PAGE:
There is, however, one weakness in Ali’s account of British intervention. More should have been made of Churchill’s failure to put a stop to the antisemitic massacres being carried out by General Anton Denikin’s White Army. Tens of thousands of Jewish men, women, and children were brutally killed in an orgy of rape and murder by troops the British were arming and supporting in every way they could. Churchill did urge the head of the British mission, General H. C. Holman, himself a vicious antisemite, to encourage Denikin to curb the atrocities, because, as he put it, “The Jews are very powerful in England.” And somewhat surprising is Ali’s failure to have any discussion of the “Hands Off Russia!” movement in Britain, arguably one of the most important socialist campaigns of this period and a high point in British working-class politics. As for the British government actually recognizing the Bolsheviks, well, according to Churchill, “one might as well legalise sodomy.”

Ali also provides a powerful account of Churchill’s attitude toward fascism in the 1920s and 1930s. At least initially, Churchill saw fascism as a useful weapon with which to fight the communist threat. As Ali puts it, Churchill was “[b]linded by class and imperial prejudices” and consequently “fully backed European fascism against its enemies on the left.” Indeed, in 1927, Churchill actually met Benito Mussolini, praising him for his “gentle and simple bearing and . . . his calm, detached poise,” and proclaiming that Italy’s fascist dictator thought of nothing “but the lasting good, as he understood it, of the Italian people.” Even more telling, as late as November 1938, Churchill told the House of Commons, “I have always said that if Great Britain were defeated in war, I hoped we should find a Hitler to lead us back to our rightful position among the nations.” His objection to fascists was not their imposition of brutal, repressive police regimes on their people, but rather their posing a threat to the security of the British Empire. To be fair, of course, Churchill had no objection whatsoever to the British state imposing brutal, repressive police regimes in the country’s colonies — indeed, he was wholeheartedly in favor of it whenever imperial rule was challenged. Some exploration of Churchill’s relationship with Oswald Mosley and with Edward VIII in the 1930s would have been useful here.

As one would expect, Ali places the terrible Bengal famine of 1943 center stage in his chapter on Churchill and India. The death of as many as five million men, women, and children by starvation, disease, and exposure in British-ruled India during World War II was for many years suppressed, covered up, and forgotten. At the time, it was recognized as one of the most disgraceful episodes in British imperial history, with the Indian viceroy, Lord Archibald Wavell, for example, bitterly critical of Churchill’s response to the mass starvation, observing that it would do incalculable damage to Britain’s reputation. He need not have worried, of course, because the Labour Party members of Churchill’s coalition government, including deputy prime minister Clement Attlee, were just as involved in the crime as the Conservatives and just as interested in covering it up. Of course, generations of historians subsequently ignored the famine, eliminating it from the empire’s balance sheet. The reason for this is clear: portraying the empire as a benign endeavor, albeit with flaws, cannot be sustained if the millions who died in 1943 and 1944 are acknowledged and their fate incorporated into the story. Consequently, books on the British Empire, many written by reputable historians, conveniently excised it. Similarly, book after book about Churchill has failed to even mention the Bengal famine, and even today, when it is becoming harder to ignore the episode, it is often mentioned only in passing. Ali’s account of Churchill at last does the victims of the famine justice. The importance of this cannot be overemphasized, so grotesque has been the way these millions of terrible deaths have been successfully removed from the historical record.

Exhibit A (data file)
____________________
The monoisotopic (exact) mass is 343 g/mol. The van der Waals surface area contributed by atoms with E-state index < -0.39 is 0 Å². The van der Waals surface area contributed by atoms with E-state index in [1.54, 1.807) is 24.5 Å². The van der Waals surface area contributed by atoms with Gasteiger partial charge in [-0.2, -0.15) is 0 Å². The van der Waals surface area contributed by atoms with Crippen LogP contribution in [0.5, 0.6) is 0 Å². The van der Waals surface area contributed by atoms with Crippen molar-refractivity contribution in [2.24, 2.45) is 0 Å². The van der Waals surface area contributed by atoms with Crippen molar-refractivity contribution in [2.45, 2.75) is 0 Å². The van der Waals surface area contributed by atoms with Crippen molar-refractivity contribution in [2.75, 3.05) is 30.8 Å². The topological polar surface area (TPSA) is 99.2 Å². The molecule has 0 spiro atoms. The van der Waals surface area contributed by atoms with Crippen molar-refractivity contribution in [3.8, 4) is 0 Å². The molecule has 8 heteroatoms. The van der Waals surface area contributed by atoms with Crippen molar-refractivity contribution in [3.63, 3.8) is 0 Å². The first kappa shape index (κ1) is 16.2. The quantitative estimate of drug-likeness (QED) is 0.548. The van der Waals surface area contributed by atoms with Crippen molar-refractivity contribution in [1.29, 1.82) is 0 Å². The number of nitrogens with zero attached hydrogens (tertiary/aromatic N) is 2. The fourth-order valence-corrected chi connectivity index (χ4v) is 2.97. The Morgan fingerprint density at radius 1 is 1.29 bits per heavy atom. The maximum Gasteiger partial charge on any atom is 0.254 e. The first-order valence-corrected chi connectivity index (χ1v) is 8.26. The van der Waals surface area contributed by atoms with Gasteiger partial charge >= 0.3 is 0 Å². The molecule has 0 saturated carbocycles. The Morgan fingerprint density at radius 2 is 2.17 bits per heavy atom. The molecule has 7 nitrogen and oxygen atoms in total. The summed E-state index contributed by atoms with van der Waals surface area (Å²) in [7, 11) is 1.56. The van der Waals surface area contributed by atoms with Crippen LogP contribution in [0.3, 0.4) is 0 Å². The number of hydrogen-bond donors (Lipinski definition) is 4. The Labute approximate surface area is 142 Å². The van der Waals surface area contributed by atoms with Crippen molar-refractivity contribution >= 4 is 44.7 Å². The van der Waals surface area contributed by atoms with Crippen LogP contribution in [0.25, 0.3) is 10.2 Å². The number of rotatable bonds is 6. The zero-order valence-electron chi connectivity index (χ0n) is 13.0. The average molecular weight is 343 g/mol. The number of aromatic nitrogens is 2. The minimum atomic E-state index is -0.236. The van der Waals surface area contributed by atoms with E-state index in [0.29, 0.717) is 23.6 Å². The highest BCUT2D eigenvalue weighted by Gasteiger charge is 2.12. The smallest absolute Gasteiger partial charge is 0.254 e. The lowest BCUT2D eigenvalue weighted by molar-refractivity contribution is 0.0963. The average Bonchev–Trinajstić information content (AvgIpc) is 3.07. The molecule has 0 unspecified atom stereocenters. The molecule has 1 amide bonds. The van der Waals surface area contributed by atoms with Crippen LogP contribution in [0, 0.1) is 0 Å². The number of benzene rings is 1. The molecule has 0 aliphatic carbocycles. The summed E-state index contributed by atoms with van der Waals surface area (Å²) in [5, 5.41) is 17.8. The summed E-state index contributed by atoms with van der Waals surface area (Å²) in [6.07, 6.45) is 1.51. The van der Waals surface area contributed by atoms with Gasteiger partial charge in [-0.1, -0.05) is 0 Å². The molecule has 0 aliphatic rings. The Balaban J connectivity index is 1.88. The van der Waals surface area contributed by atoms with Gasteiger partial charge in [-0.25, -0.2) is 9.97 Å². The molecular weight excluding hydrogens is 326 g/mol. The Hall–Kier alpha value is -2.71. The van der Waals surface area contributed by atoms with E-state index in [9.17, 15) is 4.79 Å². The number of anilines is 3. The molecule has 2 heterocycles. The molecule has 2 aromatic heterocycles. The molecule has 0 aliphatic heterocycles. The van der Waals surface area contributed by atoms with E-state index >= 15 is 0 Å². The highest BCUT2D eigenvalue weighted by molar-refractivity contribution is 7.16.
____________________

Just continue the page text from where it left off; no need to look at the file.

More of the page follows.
There are many other issues and episodes about which Ali writes very powerfully, making points that expose both the realities of empire and of Churchill’s role. He reflects on British intervention in Greece in 1944, putting down the Communist-led resistance with maximum force; on Churchill’s racist attitude toward Arabs; on Palestine and Zionism; on the overthrow of the Mohammad Mosaddegh government in Iran in 1953; and on the efforts made to suppress the so-called Mau Mau rebellion in Kenya in the early 1950s. During Churchill’s last premiership, the most brutal murderous methods were used to crush a popular insurgency and sustain in power a racist white settler regime. Ali insists that Churchill take responsibility.

But the book is not without its weaknesses. A case can be made that, while Ali is outstanding in his account of Churchill and the British Empire, he is not so successful in his account of Churchill and working-class struggle in Britain. He is very good on the Labour Party, but not so good, for example, on the Great Labour Unrest before World War I.

One other criticism is that, while he certainly has the measure of fascism and the Nazis, Ali does not have enough to say about Britain’s World War II ally the Soviet Union. The way in which the Stalin regime conducted the Russian war effort makes British World War I generals look like humanitarians driven by concern for the lives and well-being of their troops. Russian generals showed no concern for the lives of their troops, even clearing minefields by having their soldiers advance over them. Surrendering was made a crime by Josef Stalin, and if a soldier was believed to have surrendered, it was his family who were punished. Soldiers up to the rank of general who had actually died in fighting were erroneously believed to have surrendered, and their parents, brothers, sisters, and wives were arrested and sent to labor camps, with their children placed in state orphanages. On top of that, tens of thousands of Russian soldiers were executed during the war for “cowardice” like disobeying orders. The Stalin regime was a brutal dictatorship that continued to oppress the Russian people throughout the war years and after. This too deserves memorializing.

Let us end, though, on one of Ali’s most powerful passages: he insists on the enormity of the Nanjing Massacre, carried out by the Japanese army in December 1937 and January 1938. As he argues, “this was one of the worst crimes of the Second World War,” although for many years, in historical accounts focused on Europe, it was treated as no more than a footnote. This is no longer tenable, and it should never have been, just like the broadly accepted perception of Winston Churchill as a dignified hero. On this matter and many others, Tariq Ali sets the record straight with his new book.

About the Author

John Newsinger is a retired professor of history and the author of a number of books, including, most recently, Chosen by God: Donald Trump, the Christian Right and American Capitalism.